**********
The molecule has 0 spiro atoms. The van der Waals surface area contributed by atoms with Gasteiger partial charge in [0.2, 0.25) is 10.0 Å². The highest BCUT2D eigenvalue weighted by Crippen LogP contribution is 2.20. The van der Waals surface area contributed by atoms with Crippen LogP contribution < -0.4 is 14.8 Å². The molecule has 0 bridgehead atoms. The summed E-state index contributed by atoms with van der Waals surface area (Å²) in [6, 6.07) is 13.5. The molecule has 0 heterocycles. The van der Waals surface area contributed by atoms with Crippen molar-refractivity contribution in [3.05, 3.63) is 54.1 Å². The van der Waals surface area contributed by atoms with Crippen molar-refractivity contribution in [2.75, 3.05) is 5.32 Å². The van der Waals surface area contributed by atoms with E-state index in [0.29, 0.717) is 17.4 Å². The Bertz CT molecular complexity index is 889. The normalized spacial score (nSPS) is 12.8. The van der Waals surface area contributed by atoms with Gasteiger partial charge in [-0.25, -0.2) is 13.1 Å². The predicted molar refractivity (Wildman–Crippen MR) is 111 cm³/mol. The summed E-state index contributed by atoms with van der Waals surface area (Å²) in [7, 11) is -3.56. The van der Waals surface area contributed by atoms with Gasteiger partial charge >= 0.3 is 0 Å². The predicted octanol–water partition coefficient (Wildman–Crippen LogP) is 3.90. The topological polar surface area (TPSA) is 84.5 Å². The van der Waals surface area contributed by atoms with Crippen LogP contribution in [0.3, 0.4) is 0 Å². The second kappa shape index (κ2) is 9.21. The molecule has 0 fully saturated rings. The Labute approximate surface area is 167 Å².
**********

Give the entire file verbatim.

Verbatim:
The molecule has 0 spiro atoms. The van der Waals surface area contributed by atoms with Gasteiger partial charge in [0.2, 0.25) is 10.0 Å². The highest BCUT2D eigenvalue weighted by Crippen LogP contribution is 2.20. The van der Waals surface area contributed by atoms with Crippen LogP contribution < -0.4 is 14.8 Å². The molecule has 0 bridgehead atoms. The summed E-state index contributed by atoms with van der Waals surface area (Å²) in [6, 6.07) is 13.5. The molecule has 0 heterocycles. The van der Waals surface area contributed by atoms with Crippen molar-refractivity contribution in [3.05, 3.63) is 54.1 Å². The van der Waals surface area contributed by atoms with Crippen molar-refractivity contribution in [2.75, 3.05) is 5.32 Å². The van der Waals surface area contributed by atoms with E-state index in [0.29, 0.717) is 17.4 Å². The Bertz CT molecular complexity index is 889. The normalized spacial score (nSPS) is 12.8. The van der Waals surface area contributed by atoms with Gasteiger partial charge in [-0.25, -0.2) is 13.1 Å². The predicted molar refractivity (Wildman–Crippen MR) is 111 cm³/mol. The summed E-state index contributed by atoms with van der Waals surface area (Å²) in [7, 11) is -3.56. The van der Waals surface area contributed by atoms with Gasteiger partial charge >= 0.3 is 0 Å². The predicted octanol–water partition coefficient (Wildman–Crippen LogP) is 3.90. The topological polar surface area (TPSA) is 84.5 Å². The van der Waals surface area contributed by atoms with Crippen LogP contribution in [0.3, 0.4) is 0 Å². The second kappa shape index (κ2) is 9.21. The molecule has 0 fully saturated rings. The Labute approximate surface area is 167 Å².